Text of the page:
Changes to Griffith City Council's frost control fan policy have been adopted, but not before questions as to how users would be kept compliant were fielded at a meeting of council.
The revised policy went before council on Tuesday, with a major addition to the policy the requirement of a noise management plan for anyone looking to operate a frost fan in the local government area.
The plan must be provided to council and all adjoining and adjacent residents within one kilometre of the property where the fans are installed.
However, deputy mayor Doug Curran raised whether council was doing enough to satisfy those who seek to complain about the use of the fans.
"I think we just need to give reassurance to the residents that we will take their complaints seriously," Councillor Curran said.
"Some of their assertions in their submissions were that they weren't getting responded to, that one of their responses was to contact the user ... one of the objectors raised that they didn't feel we were robust enough in their ability to complain.
"We need to give surety to the rest of the community that we do take their complaints seriously and if we do get complaints that we think are valid that we would enact a period of monitoring."
Under the policy, anyone wishing to complain about the fan use is "to make contact with the land owner that the fan operation is of concern or disturbing them" in the first instance, with the noise management plan developed by each individual owner to include how complaints are managed, advice on impending fan operation and potential noise mitigation measures.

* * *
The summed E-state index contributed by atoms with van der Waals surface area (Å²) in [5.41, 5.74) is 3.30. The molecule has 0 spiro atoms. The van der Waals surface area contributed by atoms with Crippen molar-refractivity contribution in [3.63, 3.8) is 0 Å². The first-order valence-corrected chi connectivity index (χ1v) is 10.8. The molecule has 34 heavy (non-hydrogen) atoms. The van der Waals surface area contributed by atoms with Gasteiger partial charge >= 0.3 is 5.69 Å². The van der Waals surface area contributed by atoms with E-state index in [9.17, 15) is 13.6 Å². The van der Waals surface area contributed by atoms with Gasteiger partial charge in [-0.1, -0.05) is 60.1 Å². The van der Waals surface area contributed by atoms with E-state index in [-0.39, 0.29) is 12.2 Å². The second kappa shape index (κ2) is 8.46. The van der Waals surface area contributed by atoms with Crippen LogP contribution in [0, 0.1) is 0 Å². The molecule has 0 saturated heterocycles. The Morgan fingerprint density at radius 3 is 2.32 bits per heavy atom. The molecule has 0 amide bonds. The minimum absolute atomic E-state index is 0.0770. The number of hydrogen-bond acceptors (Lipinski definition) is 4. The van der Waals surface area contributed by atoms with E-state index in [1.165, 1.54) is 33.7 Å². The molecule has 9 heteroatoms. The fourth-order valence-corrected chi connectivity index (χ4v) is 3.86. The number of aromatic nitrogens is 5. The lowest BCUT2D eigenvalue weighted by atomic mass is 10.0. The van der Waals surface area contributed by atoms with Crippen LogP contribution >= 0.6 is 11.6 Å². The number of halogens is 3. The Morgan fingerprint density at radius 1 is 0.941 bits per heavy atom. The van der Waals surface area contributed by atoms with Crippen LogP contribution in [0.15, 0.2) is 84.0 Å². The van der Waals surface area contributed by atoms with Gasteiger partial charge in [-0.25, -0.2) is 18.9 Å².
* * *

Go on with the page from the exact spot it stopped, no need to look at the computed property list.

Council will step in in the event of non-compliance with the plan and act as a mediator between the owner and the affected resident, but if complaints are made to council then noise level readings will be taken.
Council's sustainable development director Phil Harding said every complaint made to council was responded to and the new requirement for a noise management plan will allow for better communication between complainants and fan owners, with measures in place to allow for the recording of noise levels over an extended period of time.
"We did respond to all the complaints that I saw, I can assure you of that," Mr Harding said.
"We also did testing wherever required - I, in fact, went out there a few occasions at midnight and other times so we understood it ... we're also preparing a letter to go out to all the frost fan control users saying the season is coming up [and] we will be doing compliance action if you don't meet the policy conditions."
Councillor Dino Zappacosta said the preparation behind the policy was "comprehensive" but asked why the policy includes a provision to fine users operating the fans outside of frost periods.
Development assessment planner Kerry Rourke said the only reason for fans to run outside the period was for maintenance reasons.
"The policy has always allowed for maintenance to be undertaken outside of frost periods - usually that's in the month preceding the expected frosts and they just do it one or two occasions during the day," Ms Rourke said.
"The auto-ignition won't kick in until the temperature drops anyway, so there shouldn't be any reason for them to operate other for maintenance in the month beforehand."
The policy went on public exhibition in August 2019, with the policy undergoing changes after an assessment of a development application for 17 frost fans across two stages for a property in Myall Park found the policy was "ambiguous" in a number of areas.
Council initially set up the policy in 2000 following compliance action over noise stemming from a frost fan which resulted in a case in the NSW Land and Environment Court.